Bodybuilding Basics

Posted by Rene Harwood on

motivation
The Basics

The first mission the novice bodybuilder must contend with is to build a structurally sound foundation of muscle mass. After a certain amount of time (and after you have built up a respectable amount of raw muscle mass), you will try to shape this raw muscle mass into a more defined, quality build. This is accomplished through the use of straightforward, intense training using heavy weights. For the purposes of muscle hypertrophy, this is not achieved merely though the use of just a couple of exercises, more like thirty to forty exercises, all intended to encourage and develop the major muscle groups of the body. When all's said and done the end goal is bulk, or the raw material of a pronounced figure. This initial period may persist anywhere between two to five years. The length of the process is determined by a variety of factors such as body type, genetics, and the degree of motivation and energy you are able to place into your training. Whether one person grows quicker or slower than another is of little importance. At the end of the day, what counts is how much effort you’re prepared to apply. What's more, it is of little consequence how old you might be, or what sort body type you possess, the method is the same and (without question) anyone can do it, that is, intense, unswerving, steady training over a extended period of time.

The ‘Split System’ Approach

Split system training encompasses separating your training so that you train only a particular set of muscles in each session, and not the whole body. Some time ago, people may have strived to train the entire body three times a week. This was doable as only three to four sets were executed per body part. Over time, however, it became more evident that more precise training was essential to both cultivate and shape each muscle. As a result, the split system method came into play. The most basic sort of split system training is to divide the body into two portions, lower-body musculature and upper-body musculature. Then again, you can divide the workout (or the muscles) further so that you take three workout sessions to work the entire body. A classic example of this would be to work the ‘pushing’ muscles in one sitting (i.e., triceps, chest, and shoulders) and the ‘pulling’ muscles (biceps and back) in the following session, shadowed lastly by the legs in the third and final session.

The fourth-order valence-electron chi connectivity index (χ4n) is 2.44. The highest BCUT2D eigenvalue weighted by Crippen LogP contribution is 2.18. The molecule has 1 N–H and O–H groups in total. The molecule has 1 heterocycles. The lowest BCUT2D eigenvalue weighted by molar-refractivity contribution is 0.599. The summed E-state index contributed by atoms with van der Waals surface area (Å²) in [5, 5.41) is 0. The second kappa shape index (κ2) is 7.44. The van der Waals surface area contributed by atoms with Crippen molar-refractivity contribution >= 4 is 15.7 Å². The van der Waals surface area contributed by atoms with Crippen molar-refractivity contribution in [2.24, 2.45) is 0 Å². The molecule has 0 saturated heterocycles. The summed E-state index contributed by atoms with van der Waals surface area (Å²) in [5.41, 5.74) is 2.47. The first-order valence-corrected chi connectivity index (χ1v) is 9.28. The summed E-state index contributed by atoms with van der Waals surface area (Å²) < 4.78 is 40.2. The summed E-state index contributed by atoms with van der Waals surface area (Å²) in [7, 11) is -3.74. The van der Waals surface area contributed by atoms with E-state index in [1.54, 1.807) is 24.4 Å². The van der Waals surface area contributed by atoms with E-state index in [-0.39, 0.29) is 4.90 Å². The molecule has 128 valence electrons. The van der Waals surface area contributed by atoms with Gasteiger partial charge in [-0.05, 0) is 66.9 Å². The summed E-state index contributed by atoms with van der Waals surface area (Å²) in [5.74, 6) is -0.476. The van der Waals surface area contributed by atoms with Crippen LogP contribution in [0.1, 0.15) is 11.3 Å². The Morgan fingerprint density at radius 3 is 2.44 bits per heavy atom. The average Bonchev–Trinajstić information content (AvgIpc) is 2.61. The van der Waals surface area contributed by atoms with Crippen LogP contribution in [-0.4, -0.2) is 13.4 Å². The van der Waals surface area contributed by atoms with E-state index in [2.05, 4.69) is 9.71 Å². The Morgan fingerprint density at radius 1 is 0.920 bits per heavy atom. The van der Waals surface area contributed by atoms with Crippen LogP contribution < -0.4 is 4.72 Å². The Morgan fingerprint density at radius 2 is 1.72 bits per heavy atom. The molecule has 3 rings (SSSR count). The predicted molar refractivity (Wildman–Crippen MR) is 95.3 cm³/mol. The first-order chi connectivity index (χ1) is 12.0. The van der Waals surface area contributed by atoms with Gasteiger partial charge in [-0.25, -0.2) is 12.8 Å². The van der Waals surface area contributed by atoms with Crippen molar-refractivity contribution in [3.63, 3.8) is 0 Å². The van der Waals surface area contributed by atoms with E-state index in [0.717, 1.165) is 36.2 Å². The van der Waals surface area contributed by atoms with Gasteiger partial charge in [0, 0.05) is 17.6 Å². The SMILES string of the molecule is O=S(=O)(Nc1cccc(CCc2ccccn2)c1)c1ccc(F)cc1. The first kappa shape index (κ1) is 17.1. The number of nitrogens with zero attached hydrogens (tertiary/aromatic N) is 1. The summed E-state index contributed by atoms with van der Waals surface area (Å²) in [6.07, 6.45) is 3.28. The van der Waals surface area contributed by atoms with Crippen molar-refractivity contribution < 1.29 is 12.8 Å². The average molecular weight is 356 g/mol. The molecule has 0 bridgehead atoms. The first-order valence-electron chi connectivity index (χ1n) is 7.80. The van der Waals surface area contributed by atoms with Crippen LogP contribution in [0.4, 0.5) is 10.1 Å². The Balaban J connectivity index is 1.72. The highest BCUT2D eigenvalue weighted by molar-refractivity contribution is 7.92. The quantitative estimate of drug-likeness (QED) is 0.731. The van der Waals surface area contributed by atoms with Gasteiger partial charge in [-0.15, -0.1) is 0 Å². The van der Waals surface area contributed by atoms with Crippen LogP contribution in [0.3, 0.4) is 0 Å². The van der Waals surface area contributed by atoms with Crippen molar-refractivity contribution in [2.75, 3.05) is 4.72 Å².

Bibliography

Hoffman, Jay. NSCA's Guide to Program Design. Champaign, IL: Human Kinetics, 2012.

Housewright, Ed. The official Gold's Gym guide to getting started in body building. New York: McGraw-Hill, 2005.

Schwarzenegger, Arnold, and Bill Dobbins. The New Encyclopaedia of Modern

Bodybuilding. New York: Simon & Schuster, 1998.